I don’t mind about losing the extra hour – it’s a Sunday so you get to sleep in anyway right? But it really messes up the kids’ bedtimes – just cos the clock says it’s 8pm THEIR body clocks think it’s still 7pm, so come Monday morning, they still think it’s 6am when I’m dragging them out of bed for school at 7am

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  4. WiscoVixen

    4 years ago

    When I’m forced to get up an hour earlier, I start to feel like how that polar bear looks. I do have to admit that having sunshine later in the evening is nice though. Makes post-work outdoor activities a bit more enjoyable.

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  5. DealiciousG

    4 years ago

    Leave Father Time alone and get rid of Daylight Savings. Keep Savings.com though.

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  6. ShoppinHolly

    4 years ago

    I’m the dumb one who is 1 hour early or late all by myself thinking “Where IS everyone??” But it’ll be sooo nice to have the extra hour of sunlight at the end of the day now!

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  7. Tom-Kuljis

    4 years ago

    Totally cool with losing an hour….as long as we agree to set clocks forward an hour say around 4pm on Monday instead of Sunday morning.

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  8. termed12

    4 years ago

    Living south of the equator was confusing enough without Daylight Savings! When the US sprang forward, we fell back an hour. Sooooo if it’s midnight in Sydney, can I call my sister in LA without getting yelled at? Depends on the season … and if I can stay up ’til midnight!

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  9. coupiedoll

    4 years ago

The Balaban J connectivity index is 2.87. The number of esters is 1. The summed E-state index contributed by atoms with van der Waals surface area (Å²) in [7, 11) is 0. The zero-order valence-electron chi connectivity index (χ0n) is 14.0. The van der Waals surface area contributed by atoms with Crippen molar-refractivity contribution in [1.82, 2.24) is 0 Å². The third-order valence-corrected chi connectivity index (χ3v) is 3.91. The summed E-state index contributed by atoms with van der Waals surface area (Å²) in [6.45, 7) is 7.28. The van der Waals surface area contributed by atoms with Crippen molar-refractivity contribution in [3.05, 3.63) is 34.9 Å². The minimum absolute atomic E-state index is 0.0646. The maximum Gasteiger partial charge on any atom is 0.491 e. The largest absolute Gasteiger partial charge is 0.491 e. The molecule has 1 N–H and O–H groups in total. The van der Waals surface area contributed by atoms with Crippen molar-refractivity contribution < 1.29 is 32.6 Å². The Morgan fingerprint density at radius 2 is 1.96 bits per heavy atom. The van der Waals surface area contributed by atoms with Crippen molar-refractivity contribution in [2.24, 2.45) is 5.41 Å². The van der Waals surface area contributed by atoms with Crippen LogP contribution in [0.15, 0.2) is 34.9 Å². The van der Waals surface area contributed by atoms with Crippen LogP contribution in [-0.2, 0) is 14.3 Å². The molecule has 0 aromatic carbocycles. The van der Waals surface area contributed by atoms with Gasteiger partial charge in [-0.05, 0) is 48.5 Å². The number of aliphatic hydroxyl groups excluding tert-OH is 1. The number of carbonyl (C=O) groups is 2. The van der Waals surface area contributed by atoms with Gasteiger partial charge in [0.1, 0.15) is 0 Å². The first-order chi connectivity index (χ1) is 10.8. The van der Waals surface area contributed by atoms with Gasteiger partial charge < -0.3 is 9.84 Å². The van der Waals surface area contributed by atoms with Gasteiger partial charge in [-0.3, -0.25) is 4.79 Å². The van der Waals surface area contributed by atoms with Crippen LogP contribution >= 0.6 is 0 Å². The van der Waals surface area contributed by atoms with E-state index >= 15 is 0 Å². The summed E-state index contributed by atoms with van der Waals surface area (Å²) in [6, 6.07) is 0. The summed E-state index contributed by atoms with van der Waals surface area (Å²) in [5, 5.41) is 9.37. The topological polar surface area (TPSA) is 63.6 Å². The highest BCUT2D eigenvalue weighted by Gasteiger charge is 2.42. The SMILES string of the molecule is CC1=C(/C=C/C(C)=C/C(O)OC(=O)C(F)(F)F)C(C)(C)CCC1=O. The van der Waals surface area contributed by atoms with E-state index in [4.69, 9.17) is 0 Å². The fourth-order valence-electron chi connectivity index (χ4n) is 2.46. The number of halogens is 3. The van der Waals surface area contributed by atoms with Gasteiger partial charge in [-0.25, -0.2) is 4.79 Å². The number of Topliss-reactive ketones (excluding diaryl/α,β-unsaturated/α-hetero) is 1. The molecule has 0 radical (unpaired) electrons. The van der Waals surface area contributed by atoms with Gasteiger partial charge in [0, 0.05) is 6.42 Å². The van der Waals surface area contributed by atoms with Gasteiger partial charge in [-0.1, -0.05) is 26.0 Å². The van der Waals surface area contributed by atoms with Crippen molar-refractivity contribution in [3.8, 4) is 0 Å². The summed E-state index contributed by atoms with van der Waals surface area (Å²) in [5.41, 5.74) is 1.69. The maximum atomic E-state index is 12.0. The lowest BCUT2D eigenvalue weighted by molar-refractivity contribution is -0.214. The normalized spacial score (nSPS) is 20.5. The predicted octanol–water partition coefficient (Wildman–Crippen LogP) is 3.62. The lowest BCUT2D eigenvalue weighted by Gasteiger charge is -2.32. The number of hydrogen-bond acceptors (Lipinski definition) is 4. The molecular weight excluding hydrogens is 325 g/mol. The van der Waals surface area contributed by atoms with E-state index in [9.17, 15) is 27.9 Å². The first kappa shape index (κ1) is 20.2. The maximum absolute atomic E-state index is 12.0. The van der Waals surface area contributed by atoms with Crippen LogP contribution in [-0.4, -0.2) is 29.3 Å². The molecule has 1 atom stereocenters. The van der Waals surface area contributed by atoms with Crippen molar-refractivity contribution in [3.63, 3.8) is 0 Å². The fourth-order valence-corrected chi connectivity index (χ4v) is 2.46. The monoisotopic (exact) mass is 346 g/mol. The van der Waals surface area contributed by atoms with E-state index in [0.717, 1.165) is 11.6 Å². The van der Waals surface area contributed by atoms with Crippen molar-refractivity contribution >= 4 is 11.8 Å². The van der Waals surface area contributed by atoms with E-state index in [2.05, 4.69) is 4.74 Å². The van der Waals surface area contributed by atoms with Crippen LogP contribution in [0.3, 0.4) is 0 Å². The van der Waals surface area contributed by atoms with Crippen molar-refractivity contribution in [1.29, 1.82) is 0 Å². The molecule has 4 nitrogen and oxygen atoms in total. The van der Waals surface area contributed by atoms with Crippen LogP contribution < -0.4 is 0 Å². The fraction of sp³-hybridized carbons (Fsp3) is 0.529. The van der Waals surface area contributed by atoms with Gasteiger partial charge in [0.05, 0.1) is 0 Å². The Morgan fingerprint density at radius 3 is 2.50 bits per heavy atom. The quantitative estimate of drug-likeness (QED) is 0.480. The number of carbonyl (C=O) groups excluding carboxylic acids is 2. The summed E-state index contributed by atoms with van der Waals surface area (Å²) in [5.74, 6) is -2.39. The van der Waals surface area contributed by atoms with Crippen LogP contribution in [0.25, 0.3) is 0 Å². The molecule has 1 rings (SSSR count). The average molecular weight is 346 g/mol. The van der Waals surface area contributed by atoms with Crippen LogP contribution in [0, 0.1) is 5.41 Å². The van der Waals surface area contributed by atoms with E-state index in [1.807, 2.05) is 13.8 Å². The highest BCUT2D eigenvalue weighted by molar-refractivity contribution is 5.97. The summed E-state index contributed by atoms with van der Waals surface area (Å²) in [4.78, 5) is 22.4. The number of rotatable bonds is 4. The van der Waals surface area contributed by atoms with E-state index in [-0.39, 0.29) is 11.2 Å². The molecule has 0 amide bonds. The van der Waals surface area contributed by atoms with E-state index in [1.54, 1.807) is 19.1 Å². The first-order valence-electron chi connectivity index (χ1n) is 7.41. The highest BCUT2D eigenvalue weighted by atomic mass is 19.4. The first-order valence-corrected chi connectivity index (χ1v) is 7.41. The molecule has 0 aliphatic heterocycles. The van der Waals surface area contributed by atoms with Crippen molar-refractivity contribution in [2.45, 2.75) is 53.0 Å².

Spring, particularly in LA is my favorite season–clear, breathable skies thanks to occassional rain, and mostly sunny days that aren’t too hot. Springing forward just reminds me Spring is here!

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  10. Yasarh

    4 years ago

    There are no disadvantages to day savings time. I hate losing the hour of sunlight. It’s stupid. I’d give up 3 hours of sleep for one hour sunlight. Sunday things will go back to the way they are meant to be and all will be right in the world.

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  11. stella.louise

    4 years ago

    Dear Yasar,

    I’m finding it a bit difficult to believe that someone whose two great passions in life are playing video games and laying on your sofa (that’s a quote, buster!) would really care all that much about daylight. And if indeed you do (What? The light of the TV screen isn’t enough for you?), then feel free to get your butt out of bed at 5-6 am and enjoy all the daylight you want.

    As we approach summer, the days naturally get longer and lighter as it is (case in point: we use to have to switch on lights in the office @ 2:30 pm. Now it’s 4:30 pm and later…). I’d rather not have to get up an hour earlier…

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  12. Crystal.Ritchie

    4 years ago

    This whole process is set up to torture parents, I swear!

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  13. HSimas

    4 years ago

    Yasar, are we still on for that jog tomorrow? See you at 6AM!